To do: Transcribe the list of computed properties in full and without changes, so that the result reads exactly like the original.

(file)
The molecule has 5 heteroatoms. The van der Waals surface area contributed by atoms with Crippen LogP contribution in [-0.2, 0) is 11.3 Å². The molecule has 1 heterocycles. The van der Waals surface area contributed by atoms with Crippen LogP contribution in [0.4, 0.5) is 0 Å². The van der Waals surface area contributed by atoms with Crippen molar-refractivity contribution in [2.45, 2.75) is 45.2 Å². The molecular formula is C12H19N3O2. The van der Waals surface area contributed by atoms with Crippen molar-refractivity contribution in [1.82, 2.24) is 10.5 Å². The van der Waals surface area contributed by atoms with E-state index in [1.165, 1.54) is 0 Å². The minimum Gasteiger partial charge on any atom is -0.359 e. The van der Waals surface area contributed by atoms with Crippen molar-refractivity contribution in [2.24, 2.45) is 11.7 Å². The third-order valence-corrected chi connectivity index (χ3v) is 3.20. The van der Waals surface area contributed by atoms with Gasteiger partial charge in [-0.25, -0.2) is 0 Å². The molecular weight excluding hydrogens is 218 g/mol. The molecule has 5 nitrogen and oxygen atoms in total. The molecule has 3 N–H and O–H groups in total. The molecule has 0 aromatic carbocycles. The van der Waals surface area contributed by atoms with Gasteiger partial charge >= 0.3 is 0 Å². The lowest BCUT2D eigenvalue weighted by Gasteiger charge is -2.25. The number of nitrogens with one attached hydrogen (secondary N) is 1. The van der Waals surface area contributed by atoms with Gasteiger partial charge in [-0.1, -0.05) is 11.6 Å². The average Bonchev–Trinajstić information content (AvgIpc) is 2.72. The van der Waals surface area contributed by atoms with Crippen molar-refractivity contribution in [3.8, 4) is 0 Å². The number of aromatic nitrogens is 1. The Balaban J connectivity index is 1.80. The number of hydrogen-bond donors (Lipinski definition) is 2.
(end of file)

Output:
The molecule has 5 heteroatoms. The van der Waals surface area contributed by atoms with Crippen LogP contribution in [-0.2, 0) is 11.3 Å². The molecule has 1 heterocycles. The van der Waals surface area contributed by atoms with Crippen LogP contribution in [0.4, 0.5) is 0 Å². The van der Waals surface area contributed by atoms with Crippen molar-refractivity contribution in [2.45, 2.75) is 45.2 Å². The molecular formula is C12H19N3O2. The van der Waals surface area contributed by atoms with Crippen molar-refractivity contribution in [1.82, 2.24) is 10.5 Å². The van der Waals surface area contributed by atoms with E-state index in [1.165, 1.54) is 0 Å². The minimum Gasteiger partial charge on any atom is -0.359 e. The van der Waals surface area contributed by atoms with Crippen molar-refractivity contribution in [2.24, 2.45) is 11.7 Å². The third-order valence-corrected chi connectivity index (χ3v) is 3.20. The van der Waals surface area contributed by atoms with Gasteiger partial charge in [-0.25, -0.2) is 0 Å². The molecular weight excluding hydrogens is 218 g/mol. The molecule has 5 nitrogen and oxygen atoms in total. The molecule has 3 N–H and O–H groups in total. The molecule has 0 aromatic carbocycles. The van der Waals surface area contributed by atoms with Gasteiger partial charge >= 0.3 is 0 Å². The lowest BCUT2D eigenvalue weighted by Gasteiger charge is -2.25. The number of nitrogens with one attached hydrogen (secondary N) is 1. The van der Waals surface area contributed by atoms with Gasteiger partial charge in [-0.1, -0.05) is 11.6 Å². The average Bonchev–Trinajstić information content (AvgIpc) is 2.72. The van der Waals surface area contributed by atoms with Crippen molar-refractivity contribution in [3.8, 4) is 0 Å². The number of aromatic nitrogens is 1. The Balaban J connectivity index is 1.80. The number of hydrogen-bond donors (Lipinski definition) is 2.